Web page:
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Deuteronomy 4





BY: Josh Boles

Today we start Moses’s second speech. This speech is a repeat of the Law found from Exodus to Numbers. Again, as we discussed in chapter one, this is in expositional form. Moses is delivering a sermon to the people, not reciting new laws. Moses has already stated a couple of times, and again here, that the Lord is angry with him and he will not be allowed to enter into the Promise Land. This, I believe, is Moses’s heart in his sermon. He wants so badly for the Israelite people to enter into the land promised to them so he must warn them not to fall into past mistakes.

Chapter 4 is considered to start the section of Moses’s speech on the Law, but is in a bit different form. This specific speech is even more expositional than chapters 1-3 and offered a transition from those chapters into reciting the Law. Just take a look at how chapter 4 starts, “and now.” This is a turning from reciting the past to Moses’s main sermon.

Chapter 4 is a very long chapter. If you have already read it I’m sure you have noticed this. Because of this, it would be very difficult to focus on a key point or even a few key points. What I want to do today is just break down these sections and briefly explain the context to you. This will be more practical information just to prepare us for the Laws in the chapters to come.

Just like any good southern Baptist preacher, Moses has some pretty clear points, and a strong conclusion. Also just like ay Southern Baptist preacher, it takes Moses a really long time to communicate these three points, and even longer to land the ship. This first point Moses makes is that God speaks, and we should listen. If you take a look at verse two, the supremacy and sufficiency of scripture is stated here. Israel is to submit to God’s whole, and perfect Word. They are commanded, just as we are, to not take away, or add anything to it.

The next point is, God is holy, we should fear him. Since we are commanded to hear God’s Word, we are commanded to Obey God’s Word. Take a closer look at verses 3-4. Moses says that those who are alive today are the ones the would hold fast to God’s commandments. In other words, they feared the Lord, and kept His commands to the best of their ability.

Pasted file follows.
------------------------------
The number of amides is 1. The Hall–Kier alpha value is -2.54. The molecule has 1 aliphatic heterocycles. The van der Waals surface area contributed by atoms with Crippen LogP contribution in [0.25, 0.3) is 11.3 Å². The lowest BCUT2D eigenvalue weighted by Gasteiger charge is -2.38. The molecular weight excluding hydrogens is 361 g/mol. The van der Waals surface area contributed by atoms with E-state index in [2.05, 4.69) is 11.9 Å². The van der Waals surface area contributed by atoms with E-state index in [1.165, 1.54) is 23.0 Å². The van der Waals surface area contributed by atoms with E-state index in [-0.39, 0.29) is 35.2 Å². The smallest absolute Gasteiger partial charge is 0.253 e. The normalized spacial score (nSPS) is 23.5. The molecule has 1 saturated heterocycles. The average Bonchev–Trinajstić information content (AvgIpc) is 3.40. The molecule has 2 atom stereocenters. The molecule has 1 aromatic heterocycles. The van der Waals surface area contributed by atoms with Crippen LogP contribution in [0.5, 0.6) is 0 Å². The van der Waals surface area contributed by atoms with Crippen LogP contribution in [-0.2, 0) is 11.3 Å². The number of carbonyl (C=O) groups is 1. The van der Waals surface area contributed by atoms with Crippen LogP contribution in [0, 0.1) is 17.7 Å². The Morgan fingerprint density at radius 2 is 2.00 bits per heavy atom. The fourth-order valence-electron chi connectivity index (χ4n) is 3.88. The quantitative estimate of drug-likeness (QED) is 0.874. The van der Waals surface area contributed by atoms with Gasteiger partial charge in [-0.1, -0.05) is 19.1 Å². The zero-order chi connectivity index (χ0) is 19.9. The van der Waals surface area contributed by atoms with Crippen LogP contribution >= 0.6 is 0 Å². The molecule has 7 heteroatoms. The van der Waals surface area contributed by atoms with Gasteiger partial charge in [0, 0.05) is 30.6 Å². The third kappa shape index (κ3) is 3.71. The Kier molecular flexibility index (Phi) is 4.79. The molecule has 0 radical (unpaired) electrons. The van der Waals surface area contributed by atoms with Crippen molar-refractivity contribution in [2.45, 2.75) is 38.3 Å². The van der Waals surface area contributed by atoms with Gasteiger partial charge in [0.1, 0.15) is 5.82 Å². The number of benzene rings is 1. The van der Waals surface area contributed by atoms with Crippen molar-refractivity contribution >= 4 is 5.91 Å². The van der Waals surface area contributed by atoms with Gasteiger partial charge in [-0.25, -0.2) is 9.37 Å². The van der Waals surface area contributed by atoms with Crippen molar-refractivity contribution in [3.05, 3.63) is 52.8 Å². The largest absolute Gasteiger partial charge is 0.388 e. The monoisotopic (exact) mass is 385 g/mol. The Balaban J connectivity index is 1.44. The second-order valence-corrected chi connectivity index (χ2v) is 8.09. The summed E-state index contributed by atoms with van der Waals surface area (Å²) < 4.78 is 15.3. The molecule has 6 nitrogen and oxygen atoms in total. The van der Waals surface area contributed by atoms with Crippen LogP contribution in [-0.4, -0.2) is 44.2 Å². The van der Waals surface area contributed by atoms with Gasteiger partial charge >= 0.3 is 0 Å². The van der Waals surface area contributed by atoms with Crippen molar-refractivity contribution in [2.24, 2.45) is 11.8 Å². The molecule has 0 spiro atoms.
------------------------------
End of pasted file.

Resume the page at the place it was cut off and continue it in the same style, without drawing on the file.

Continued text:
Moses’s third point is that God is wise, we should learn from Him. Obedience to the Lord will always point people to the wisdom of the Lord. This just makes sense. If we live according to the Bible, we will live a wise life. If we consider ourselves to be Christ followers, but follow our own pride and expectations, we will be mere pretenders and people will not consider our way of life wise. Israel’s tendency is to do just this. They accept God’s commands, but then life life the way they want to. We see this portrayed in verse 9.

The last section is very long but Moses has some important truths to communicate here. In his very long conclusion his point is that God alone is God, and we should worship Him. This is a response to the previous points. Because God speaks, because he is holy and wise, we should worship Him as the one true God. Moses offers several examples of why this is true.

In verse 10-19 Moses speaks of Israel’s experience at Sinai. Then, in 20 he speaks of their deliverance. Verse 21-24 speaks of Moses’s experience at Kadesh when he hit the rock instead of speaking to it like God commanded him to. 25-31 is God’s loving covenant for His people, in spite of their rebellion, and the last few verses speak about the great love of God. Moses spends a great deal of time emphasizing that the Lord is the one and only true God. He is the Lord of all, and He commands obedience from us. No matter if we lived during the time of Deuteronomy or present day, we are to live a life of faithful obedience.

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Deuteronomy 3